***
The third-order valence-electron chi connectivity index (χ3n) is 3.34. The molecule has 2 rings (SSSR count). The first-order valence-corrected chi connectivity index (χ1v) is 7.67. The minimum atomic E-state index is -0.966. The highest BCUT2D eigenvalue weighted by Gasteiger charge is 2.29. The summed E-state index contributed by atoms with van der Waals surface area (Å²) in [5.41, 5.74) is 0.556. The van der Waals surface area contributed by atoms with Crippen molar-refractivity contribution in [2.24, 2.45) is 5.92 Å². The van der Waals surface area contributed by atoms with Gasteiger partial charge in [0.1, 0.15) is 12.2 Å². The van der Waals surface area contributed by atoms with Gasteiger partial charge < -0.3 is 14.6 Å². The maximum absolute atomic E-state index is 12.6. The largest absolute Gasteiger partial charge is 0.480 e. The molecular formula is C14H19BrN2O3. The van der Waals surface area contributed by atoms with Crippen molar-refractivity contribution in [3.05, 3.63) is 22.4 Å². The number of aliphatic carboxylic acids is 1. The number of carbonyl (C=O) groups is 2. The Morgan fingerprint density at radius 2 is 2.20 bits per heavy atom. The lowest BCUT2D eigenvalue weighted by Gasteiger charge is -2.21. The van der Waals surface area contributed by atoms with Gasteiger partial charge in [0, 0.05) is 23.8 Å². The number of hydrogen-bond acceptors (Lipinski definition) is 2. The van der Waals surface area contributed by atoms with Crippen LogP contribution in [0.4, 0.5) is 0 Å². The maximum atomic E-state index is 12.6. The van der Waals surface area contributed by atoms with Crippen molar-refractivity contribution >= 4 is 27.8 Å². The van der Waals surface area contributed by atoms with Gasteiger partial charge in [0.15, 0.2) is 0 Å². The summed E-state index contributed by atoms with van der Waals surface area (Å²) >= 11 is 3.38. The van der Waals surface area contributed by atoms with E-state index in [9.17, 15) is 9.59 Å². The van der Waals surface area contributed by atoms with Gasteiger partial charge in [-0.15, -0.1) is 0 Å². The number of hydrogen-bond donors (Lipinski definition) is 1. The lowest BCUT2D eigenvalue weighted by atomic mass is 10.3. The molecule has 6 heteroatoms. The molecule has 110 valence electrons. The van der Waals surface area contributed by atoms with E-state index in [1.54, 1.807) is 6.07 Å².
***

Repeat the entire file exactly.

The third-order valence-electron chi connectivity index (χ3n) is 3.34. The molecule has 2 rings (SSSR count). The first-order valence-corrected chi connectivity index (χ1v) is 7.67. The minimum atomic E-state index is -0.966. The highest BCUT2D eigenvalue weighted by Gasteiger charge is 2.29. The summed E-state index contributed by atoms with van der Waals surface area (Å²) in [5.41, 5.74) is 0.556. The van der Waals surface area contributed by atoms with Crippen molar-refractivity contribution in [2.24, 2.45) is 5.92 Å². The van der Waals surface area contributed by atoms with Gasteiger partial charge in [0.1, 0.15) is 12.2 Å². The van der Waals surface area contributed by atoms with Gasteiger partial charge < -0.3 is 14.6 Å². The maximum absolute atomic E-state index is 12.6. The largest absolute Gasteiger partial charge is 0.480 e. The molecular formula is C14H19BrN2O3. The van der Waals surface area contributed by atoms with Crippen molar-refractivity contribution in [3.05, 3.63) is 22.4 Å². The number of aliphatic carboxylic acids is 1. The number of carbonyl (C=O) groups is 2. The Morgan fingerprint density at radius 2 is 2.20 bits per heavy atom. The lowest BCUT2D eigenvalue weighted by Gasteiger charge is -2.21. The van der Waals surface area contributed by atoms with Gasteiger partial charge in [0, 0.05) is 23.8 Å². The number of hydrogen-bond acceptors (Lipinski definition) is 2. The van der Waals surface area contributed by atoms with Crippen LogP contribution in [0.4, 0.5) is 0 Å². The maximum atomic E-state index is 12.6. The van der Waals surface area contributed by atoms with Crippen molar-refractivity contribution >= 4 is 27.8 Å². The van der Waals surface area contributed by atoms with Gasteiger partial charge in [0.15, 0.2) is 0 Å². The summed E-state index contributed by atoms with van der Waals surface area (Å²) >= 11 is 3.38. The van der Waals surface area contributed by atoms with E-state index in [9.17, 15) is 9.59 Å². The van der Waals surface area contributed by atoms with Gasteiger partial charge in [-0.15, -0.1) is 0 Å². The number of hydrogen-bond donors (Lipinski definition) is 1. The lowest BCUT2D eigenvalue weighted by atomic mass is 10.3. The molecule has 6 heteroatoms. The molecule has 110 valence electrons. The van der Waals surface area contributed by atoms with E-state index in [1.54, 1.807) is 6.07 Å².